Swan Mussels are often sold to fishpond keepers as an aid to filtration because they are filter feeders. This is perfectly true as they do filter the particulate matter out of the water at the rate of about one pint of water per hour for a mature mussel. However, as the average fish pond holds in excess of 100 gallons, or 800 pints of water it is easy to see that one would need a very large number in deed to give effective filtration.
When mature Swan mussels measure 6, or 7 inches, or about 15 cm in length, but they start out life as tiny eggs which float around in the water slowly developing. As they develop they go through a stage where they become parasitic on fish. They catch a ride on any passing fish and cling to it boring a tiny hole in the fish. They continue developing and after a few weeks they drop off doing no serious damage and they become free swimming. At this stage they are tiny miniature adults and will cling to the sides of the pool. Here they grow over several years until they reach maturity. Mussels like a good layer of mud on the bottom of the pool into which they can bury themselves. They do this with the use of their pseudopodia, or single foot with which they move.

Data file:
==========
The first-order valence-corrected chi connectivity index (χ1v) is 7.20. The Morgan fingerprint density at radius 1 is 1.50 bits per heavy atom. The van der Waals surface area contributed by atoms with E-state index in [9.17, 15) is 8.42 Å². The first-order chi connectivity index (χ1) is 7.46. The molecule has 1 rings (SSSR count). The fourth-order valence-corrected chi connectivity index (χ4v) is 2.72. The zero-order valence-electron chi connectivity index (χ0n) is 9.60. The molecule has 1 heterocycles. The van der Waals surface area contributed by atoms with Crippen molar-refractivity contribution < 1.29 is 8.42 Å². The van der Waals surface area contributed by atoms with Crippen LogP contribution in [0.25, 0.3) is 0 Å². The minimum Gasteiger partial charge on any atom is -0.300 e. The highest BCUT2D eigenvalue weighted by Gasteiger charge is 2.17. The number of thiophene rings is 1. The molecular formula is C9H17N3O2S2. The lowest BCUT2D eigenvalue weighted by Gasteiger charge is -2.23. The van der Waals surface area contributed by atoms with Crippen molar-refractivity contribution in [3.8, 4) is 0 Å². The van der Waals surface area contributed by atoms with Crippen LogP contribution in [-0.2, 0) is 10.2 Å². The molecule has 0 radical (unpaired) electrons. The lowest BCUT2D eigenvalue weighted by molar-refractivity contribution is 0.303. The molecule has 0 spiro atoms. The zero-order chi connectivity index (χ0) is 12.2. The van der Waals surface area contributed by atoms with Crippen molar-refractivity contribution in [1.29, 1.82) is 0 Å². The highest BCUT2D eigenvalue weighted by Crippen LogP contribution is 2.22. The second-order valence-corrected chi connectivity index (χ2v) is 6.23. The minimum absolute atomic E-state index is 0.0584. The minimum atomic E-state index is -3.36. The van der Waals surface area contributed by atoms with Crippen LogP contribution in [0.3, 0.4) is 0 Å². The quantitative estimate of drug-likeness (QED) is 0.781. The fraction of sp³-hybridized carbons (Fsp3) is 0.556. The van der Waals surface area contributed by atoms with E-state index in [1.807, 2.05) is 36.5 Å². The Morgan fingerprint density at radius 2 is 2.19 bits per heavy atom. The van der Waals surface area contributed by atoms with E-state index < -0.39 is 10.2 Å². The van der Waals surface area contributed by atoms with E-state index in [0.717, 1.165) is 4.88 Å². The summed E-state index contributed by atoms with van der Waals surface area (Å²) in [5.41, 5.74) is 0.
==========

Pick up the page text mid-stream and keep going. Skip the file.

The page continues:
Swan mussels have an unusual relationship with a fish called a Bitterling. The female fish develops an ovipositor, or egg laying tube in the breeding season down which she lays about 50 eggs directly into the mussel. The eggs develop inside the shell of the mussel until they hatch and then the baby fish swim out. This prevents the eggs from being eaten by other fish. In return the fish act as hosts to the baby mussels.
One problem with this arrangement is that the adult fish find the mussel very tasty to eat as do most other fish especially Tench and Carp. For this reason unless you intend to breed Bitterling, mussels can end up being an expensive type of fish food if added to a pond.